Tuesday, May 21, 2013

A Dusky Evening Memory

courtesy exuberantcolor.blogspot.com

Challenging myself to tell a simple story, I recalled a classic moment early in my son's life.  Every mother finds herself doing something she thought she would never have to deal with.  We often crack ourselves when we consider things we never thought we'd have to say.

Consider the idyllic rural country side, rolling green grasses.  There's the old farmhouse with the strawberry patch out to it's side. Out in the front of the old house there's a big maple to offer it's shade.  Beneath the spreading branches there's blankets and folding chairs.  My sisters and I were sprawled across the quilts, chatting with mom and watching my 16 month old son playing in the grass with his favorite truck of the day.

We were laughing and poking at each other, keeping an eye on the toddler as he played around the house.  He was having great fun climbing up the old steps and then back down, turning around to cackle at us and then back up the steps.  It was a moment of perfect peace as we soaked the last lingering rays of the sunset.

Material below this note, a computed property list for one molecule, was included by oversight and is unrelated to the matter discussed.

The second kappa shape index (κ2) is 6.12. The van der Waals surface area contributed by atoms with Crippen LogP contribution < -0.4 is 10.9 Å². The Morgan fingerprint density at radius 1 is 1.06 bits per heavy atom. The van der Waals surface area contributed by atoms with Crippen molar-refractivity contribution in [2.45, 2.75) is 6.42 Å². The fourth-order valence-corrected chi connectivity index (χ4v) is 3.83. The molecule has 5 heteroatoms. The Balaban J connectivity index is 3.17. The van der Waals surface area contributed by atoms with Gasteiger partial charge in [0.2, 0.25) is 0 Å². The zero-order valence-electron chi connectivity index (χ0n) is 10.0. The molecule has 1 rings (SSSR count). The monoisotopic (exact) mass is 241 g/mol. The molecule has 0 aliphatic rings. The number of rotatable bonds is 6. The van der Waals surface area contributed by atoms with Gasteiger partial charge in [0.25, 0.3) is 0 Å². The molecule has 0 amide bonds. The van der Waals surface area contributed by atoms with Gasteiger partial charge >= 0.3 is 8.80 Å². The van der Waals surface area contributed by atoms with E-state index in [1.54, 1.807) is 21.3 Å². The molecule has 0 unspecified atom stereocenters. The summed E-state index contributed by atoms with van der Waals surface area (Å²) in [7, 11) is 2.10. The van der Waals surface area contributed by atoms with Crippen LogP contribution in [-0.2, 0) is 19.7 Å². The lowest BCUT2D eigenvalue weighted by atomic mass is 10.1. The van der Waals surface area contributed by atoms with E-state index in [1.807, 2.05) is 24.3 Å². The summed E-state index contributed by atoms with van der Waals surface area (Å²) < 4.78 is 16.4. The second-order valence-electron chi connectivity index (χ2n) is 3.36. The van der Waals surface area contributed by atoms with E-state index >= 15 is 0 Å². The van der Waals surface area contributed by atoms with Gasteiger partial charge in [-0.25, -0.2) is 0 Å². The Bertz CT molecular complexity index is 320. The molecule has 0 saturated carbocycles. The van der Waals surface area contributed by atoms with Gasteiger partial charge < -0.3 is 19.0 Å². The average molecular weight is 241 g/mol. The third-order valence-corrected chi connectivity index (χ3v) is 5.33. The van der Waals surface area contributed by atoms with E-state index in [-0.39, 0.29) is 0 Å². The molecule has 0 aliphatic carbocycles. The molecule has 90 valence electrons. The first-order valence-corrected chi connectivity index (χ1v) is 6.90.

Dusk had fallen over the fields, so we picked up the blankets, collected the boy child and headed toward the back door.  No one uses front doors in the country.  We had reached the back porch when my sister stopped and pointed to my son.

"What is he chewing on?"  Becky asked pointing to him.

I looked closer at my son's face and saw indeed he was chewing with much enthusiasm as slobbery brown juices dripped off his chin.   Becky scooped him up and wrestled with him as he tried to keep his treasures in his mouth.  After a moment she got a finger into his cheeks and swiped out his mouth.

She began to squeal, gag and shake her hands, yelling for us to "Help him, Help him!"  She continued to squeal and dance around yard.  The panic spurred us up off our chairs and we ran to the now frightened toddler.  As he wailed, my mom swept his mouth clear and held the contents up to show me.


Yes, he had a mouth full of half chewed June bugs.  My sister had been doing her classic "bug" dance.  Mom and I fell over with the big kind of belly laugh that leaves tears streaming down your face and you hug yourself because the ache in your sides.  That dusky evening on the farm is a sweet memory of a grandma, a mom, a sister and a son that to this day brings a smile and a chuckle to my heart.

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